Beyond Sin (Ballet by Boris Eifman) - Bolshoi Theatre
Choreography: Boris Eifman
Based on the novel by F. Dostoyevsky
Music by S. Rachmaninov, M. Mussorgsky, R. Wagner
Sets and costumes: Vyacheslav Okunev
Premiered on 10 October 1995
For all the multitude of differences which divide them, Dmitri, Ivan and Alyosha are linked to each other by invisible threads: for the "stinking, sinful" blood of their father, Fyodor Pavlovich Karamazov, runs in their veins.
The monk Alyosha tries in vain to soften the impact of passions which have got out of hand. He is an observer of the bitter rivalry between his father and brother Dmitri for the favors of Grushenka, of his father s constant drunken orgies, of the desperate veering backwards and forwards of Katerina Ivanovna s emotions who is unable to decide whether it is Dmitri or Ivan she loves. But not only is Alyosha incapable of helping his nearest and dearest, he too discovers within himself to an increasing degree the despicable traits of "Karamazovship".
Ivan, who is full of compassion for "the insulted and the injured", hates his father and Dmitri, his brother. The whole family is drawn into the battle for Grushenka between Fyodor Pavlovich and Dmitri Karamasov. Fyodor Pavlovich is killed... and Dmitri is accused of his father s murder.
Dmitri is in prison. He is innocent of the crime of which he is accused and the loss of Grushenka is a very heavy blow for him.
Ivan and Alyosha argue endlessly about the meaning of existence and about man s soul. Their argument assumes material form in the figures of the Great Inquisitor and of Christ, who has come back to the sinful world, in the legend composed by Ivan. The Inquisitor-Ivan asserts that only tyrany can give people "weak creatures such as they have been created, peaceful, humble happiness". But Christ-Alyosha wishes to free people of their fear and to provide them with "a free heart so that they may determine what is good and what is evil"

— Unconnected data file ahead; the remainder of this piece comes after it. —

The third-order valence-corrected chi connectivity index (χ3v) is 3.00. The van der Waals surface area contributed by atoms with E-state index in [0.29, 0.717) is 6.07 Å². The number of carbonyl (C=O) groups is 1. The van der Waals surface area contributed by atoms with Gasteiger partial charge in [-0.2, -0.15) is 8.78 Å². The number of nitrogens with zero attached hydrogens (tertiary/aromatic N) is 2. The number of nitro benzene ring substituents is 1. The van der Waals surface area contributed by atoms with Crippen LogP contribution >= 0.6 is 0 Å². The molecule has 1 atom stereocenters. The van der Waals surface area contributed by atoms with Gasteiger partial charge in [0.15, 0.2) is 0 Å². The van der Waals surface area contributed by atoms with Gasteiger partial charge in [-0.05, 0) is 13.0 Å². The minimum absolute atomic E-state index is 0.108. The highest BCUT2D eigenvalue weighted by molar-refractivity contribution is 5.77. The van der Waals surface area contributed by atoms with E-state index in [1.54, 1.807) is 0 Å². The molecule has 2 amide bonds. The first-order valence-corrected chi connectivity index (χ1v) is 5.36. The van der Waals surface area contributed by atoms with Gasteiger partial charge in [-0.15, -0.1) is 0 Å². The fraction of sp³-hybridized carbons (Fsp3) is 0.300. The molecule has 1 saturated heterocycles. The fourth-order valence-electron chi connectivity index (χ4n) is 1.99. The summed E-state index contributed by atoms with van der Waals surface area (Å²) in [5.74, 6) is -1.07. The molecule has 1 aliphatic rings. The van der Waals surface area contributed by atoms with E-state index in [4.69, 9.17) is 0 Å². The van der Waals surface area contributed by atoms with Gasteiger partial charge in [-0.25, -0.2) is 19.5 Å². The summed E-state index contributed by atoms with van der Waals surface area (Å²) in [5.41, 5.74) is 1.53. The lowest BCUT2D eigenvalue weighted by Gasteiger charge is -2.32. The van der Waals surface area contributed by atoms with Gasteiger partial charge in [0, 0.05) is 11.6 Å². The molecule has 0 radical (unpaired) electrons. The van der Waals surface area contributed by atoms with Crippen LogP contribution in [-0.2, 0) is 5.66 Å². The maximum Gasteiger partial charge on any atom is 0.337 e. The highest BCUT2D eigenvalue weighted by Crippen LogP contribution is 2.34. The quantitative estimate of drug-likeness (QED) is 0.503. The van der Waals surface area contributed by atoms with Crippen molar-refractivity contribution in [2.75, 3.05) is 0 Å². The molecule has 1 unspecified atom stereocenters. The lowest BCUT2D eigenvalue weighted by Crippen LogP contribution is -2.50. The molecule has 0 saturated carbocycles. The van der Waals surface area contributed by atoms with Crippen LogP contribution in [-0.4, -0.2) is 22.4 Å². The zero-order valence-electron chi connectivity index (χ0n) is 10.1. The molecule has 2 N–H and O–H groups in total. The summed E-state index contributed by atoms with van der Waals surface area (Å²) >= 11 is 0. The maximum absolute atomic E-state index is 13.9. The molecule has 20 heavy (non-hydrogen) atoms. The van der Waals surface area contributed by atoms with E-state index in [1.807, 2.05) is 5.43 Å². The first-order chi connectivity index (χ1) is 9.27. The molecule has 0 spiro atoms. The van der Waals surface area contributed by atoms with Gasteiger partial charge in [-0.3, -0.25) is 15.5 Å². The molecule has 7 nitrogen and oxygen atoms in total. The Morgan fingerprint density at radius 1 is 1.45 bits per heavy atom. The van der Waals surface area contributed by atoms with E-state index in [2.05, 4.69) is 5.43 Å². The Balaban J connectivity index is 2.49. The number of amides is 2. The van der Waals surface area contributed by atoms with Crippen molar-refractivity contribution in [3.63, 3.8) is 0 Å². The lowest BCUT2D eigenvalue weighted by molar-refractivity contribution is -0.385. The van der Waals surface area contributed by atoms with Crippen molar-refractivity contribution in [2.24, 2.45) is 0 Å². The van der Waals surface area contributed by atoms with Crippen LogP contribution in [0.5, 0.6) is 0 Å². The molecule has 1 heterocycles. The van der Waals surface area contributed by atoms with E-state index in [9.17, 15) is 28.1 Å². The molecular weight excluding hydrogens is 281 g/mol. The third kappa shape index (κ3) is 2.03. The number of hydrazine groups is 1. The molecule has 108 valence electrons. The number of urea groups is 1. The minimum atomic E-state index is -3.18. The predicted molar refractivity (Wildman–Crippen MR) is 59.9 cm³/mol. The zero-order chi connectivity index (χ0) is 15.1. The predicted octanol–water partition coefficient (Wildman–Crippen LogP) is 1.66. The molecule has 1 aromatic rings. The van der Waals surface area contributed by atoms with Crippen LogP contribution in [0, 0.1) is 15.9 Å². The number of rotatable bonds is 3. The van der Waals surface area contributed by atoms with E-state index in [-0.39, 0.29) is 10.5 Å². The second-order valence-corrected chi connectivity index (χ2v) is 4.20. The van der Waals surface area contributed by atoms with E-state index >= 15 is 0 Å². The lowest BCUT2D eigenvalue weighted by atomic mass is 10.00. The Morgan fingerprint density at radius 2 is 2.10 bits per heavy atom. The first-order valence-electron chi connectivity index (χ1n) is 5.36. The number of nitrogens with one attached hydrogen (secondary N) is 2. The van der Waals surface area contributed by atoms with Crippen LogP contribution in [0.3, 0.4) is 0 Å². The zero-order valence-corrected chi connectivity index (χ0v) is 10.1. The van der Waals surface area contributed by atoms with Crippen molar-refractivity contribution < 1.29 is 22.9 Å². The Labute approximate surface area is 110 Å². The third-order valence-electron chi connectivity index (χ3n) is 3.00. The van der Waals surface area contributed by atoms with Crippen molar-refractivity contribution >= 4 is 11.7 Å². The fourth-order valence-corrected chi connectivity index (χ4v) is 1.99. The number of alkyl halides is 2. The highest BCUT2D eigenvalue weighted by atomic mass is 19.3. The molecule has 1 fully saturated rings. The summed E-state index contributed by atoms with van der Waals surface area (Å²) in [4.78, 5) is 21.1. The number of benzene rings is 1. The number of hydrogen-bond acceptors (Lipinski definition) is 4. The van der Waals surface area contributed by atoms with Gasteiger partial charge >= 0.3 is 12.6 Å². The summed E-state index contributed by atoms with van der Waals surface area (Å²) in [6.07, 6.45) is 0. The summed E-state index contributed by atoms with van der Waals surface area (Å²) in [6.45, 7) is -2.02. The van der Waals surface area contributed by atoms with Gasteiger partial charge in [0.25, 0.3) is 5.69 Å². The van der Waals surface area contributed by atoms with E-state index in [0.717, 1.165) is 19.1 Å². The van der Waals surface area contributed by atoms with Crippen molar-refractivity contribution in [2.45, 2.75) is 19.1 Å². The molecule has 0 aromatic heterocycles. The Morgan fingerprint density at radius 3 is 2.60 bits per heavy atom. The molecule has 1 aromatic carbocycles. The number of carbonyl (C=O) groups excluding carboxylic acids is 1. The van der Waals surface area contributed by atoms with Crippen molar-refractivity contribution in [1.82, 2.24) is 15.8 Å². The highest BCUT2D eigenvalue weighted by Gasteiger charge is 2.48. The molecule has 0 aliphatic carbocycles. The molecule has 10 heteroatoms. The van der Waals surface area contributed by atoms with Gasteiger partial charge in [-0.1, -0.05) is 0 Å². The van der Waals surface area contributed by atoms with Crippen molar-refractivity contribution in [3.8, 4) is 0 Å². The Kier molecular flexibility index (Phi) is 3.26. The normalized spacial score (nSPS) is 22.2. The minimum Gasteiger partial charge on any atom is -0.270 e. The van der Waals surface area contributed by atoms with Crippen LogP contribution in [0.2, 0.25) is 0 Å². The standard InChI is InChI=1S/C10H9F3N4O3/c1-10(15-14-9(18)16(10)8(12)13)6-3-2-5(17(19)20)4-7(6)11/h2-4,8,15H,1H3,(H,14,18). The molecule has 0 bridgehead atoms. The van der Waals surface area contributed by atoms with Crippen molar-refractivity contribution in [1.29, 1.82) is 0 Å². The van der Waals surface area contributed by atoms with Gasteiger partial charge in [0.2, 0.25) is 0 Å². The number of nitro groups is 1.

A gesture from The Inquisitor - and an obedient crowd is again ready to crucify Christ. "Why have you come here to hinder us?.. Be off and never come back, never!"
Ivan is lacerated by pangs of conscience: he accuses himself of having harbored a wish to kill his father. Reality and fantasy become confused in his mind and he sees the ghost of Fyodor Pavlovich...
Ivan comes to visit Dmitri who is languishing in jail in order to confess to him his sinful desires. Despite the prison bars, the brothers are reconciled and they now love each other.
Alyosha is unable to watch human suffering and, driven by love for his fellow men, he frees the convicts incarcerated in "The House of the Dead". Their heads reeling from the belief that "everything is permitted" to them, the convicts destroy everything on their path.
The family come to a dreadful end: Fyodor Pavlovich is murdered, Dmitri is in jail, Ivan goes off his head, Alyosha is made responsible for the fate of numerous innocent victims...But, however far sinful man may fall, he may be saved if he repents for his sins.